It turns out that everybody has a price. A new poll has revealed that for half a million pounds two fifths of Brits would be happy to be shot from a cannon, while another third would be willing to fake their own death. For a million pounds, 31% would be willing never speak to their friends or family again.
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It would take far less to persuade someone to let a stranger in the street tattoo them (47% said they would do it for £10,000), while 40% said they would sell an organ for £100,000. The research from BettingTips4You also found that 41% of people had been paid by friends to do something strange or extreme - with most having been dared to eat or drink something stupid. Bizarrely, 6% had got a tattoo in order to win money from a friend.
Why it's so worrying
It's a frankly alarming study, which reveals we'll do almost anything to make money fast - if we can convince ourselves it's enough money to make the stupidity worthwhile.
1. We're going to get ripped off
Scammers and fraudsters know that many of us have a desire to get rich quick, and they tap into it to spin us a web of lies. It's what lies beneath the traditional scam of offering us a fake lottery win (as long as we send some cash to 'free it up'), or the rich overseas individual who can provide us with endless riches if we send them some money up-front.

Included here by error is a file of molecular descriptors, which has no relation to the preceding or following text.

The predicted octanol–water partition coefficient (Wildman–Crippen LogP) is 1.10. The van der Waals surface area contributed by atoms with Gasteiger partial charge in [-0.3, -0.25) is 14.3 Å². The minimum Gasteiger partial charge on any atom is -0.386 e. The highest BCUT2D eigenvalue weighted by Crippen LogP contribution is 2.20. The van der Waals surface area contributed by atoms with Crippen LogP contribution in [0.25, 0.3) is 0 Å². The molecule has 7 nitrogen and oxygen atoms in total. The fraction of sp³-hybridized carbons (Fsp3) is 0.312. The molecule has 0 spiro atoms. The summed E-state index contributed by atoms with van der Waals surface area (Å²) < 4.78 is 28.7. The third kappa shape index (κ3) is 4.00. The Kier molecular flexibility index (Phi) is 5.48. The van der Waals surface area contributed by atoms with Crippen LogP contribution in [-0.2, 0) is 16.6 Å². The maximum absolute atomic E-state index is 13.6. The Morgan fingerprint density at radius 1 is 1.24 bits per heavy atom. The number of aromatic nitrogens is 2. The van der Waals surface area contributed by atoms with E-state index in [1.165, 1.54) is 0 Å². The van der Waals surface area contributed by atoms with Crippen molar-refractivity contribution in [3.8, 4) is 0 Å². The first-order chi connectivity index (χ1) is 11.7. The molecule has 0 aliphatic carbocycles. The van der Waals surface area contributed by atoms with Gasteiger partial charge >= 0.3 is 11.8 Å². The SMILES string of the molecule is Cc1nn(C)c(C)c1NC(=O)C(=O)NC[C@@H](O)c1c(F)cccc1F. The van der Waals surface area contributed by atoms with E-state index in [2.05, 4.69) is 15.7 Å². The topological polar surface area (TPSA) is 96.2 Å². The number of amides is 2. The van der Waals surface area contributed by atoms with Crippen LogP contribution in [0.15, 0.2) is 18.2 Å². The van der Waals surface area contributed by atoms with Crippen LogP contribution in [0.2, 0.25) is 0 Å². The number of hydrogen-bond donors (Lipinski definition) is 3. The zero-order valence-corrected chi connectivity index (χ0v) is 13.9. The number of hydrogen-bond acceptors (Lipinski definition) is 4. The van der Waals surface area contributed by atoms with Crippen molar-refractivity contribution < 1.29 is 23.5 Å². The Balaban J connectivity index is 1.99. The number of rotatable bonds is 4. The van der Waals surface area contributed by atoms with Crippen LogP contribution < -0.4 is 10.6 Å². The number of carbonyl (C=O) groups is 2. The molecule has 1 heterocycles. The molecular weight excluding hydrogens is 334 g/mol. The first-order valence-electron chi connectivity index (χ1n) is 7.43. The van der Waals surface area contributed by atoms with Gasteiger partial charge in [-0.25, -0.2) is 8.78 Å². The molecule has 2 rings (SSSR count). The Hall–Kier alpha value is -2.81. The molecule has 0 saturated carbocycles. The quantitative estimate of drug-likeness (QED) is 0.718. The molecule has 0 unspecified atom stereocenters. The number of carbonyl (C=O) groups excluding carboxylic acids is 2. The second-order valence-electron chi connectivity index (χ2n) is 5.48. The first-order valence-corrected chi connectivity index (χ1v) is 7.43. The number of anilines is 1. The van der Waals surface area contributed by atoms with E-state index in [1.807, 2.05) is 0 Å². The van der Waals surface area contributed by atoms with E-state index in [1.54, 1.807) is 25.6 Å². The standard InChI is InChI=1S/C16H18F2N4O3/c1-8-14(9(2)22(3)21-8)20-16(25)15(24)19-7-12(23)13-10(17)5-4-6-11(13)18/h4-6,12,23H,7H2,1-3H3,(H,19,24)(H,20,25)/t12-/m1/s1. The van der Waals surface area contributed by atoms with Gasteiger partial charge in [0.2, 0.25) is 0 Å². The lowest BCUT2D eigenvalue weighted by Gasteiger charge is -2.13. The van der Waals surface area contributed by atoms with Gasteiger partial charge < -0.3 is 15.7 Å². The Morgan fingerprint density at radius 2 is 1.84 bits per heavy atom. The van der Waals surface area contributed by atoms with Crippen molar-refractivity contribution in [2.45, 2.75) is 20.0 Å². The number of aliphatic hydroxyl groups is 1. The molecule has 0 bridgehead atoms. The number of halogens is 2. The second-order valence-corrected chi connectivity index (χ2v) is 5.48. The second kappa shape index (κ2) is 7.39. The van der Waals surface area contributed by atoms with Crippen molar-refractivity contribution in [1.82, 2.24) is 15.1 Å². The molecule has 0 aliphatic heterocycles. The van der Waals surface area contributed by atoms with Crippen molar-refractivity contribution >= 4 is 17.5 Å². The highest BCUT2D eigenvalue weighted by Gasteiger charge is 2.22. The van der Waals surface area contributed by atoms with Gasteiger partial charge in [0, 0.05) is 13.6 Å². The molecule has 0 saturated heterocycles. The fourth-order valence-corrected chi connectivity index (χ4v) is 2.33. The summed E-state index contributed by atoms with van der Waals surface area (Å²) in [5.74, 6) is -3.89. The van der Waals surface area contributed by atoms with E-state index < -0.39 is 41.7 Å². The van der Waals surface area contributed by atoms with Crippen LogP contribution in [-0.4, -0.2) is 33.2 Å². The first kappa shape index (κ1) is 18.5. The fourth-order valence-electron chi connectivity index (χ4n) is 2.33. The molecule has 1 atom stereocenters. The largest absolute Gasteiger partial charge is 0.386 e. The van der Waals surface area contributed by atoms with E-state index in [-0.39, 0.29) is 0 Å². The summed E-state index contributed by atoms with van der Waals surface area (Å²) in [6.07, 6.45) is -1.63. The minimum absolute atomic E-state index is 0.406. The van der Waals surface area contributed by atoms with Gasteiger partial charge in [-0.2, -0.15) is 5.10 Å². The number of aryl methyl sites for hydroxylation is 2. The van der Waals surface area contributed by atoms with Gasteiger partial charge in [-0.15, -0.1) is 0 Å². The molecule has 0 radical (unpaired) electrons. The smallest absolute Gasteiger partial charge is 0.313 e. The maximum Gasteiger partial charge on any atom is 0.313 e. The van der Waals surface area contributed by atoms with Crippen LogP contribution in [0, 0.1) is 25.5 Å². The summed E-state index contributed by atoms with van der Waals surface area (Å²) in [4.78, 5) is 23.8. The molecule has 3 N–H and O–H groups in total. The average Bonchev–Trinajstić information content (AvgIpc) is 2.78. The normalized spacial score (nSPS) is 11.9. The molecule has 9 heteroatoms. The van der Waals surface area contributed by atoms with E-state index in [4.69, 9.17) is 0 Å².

If it seems to good to be true, it is. Nobody ever got rich quick with these schemes - but plenty of people got much poorer pretty quickly.
2. We're going to take risks we don't understand
Generally, when it comes to money, there's a close association between risk and reward. The more risk you take, the more potential reward there is. However, on the flip side, the more potential loss there is too.
If we are in search of the overnight fortune, there's a good chance we are focusing on the potential upside, and miss the risk of the downside. It's this kind of thinking that saw so many people pile into tech stocks just before the bubble burst, and so many of them lost everything.
If there's a big potential gain to be made, then look for the big risk you're taking - and consider the downside.
3. We focus too much on what we don't have - and not enough on what we do
Perhaps the most horrifying result in this poll was that people would give up their friends and family for £1 million. The people selecting this option either have the misfortune only to have met terrible people, or they take good friends and family completely for granted - and don't place a high enough value on them.
It's human nature to get used to all the good things in our lives, and focus on what is missing. However, if we chase money at the expense of everything we have, we can easily find ourselves working seven days a week in an all-consuming job, living wherever the pay is highest, and putting off all the good things in life until we have hit a notional wealth target. And while we may end up wealthier - arguably we have done nothing to make our lives richer.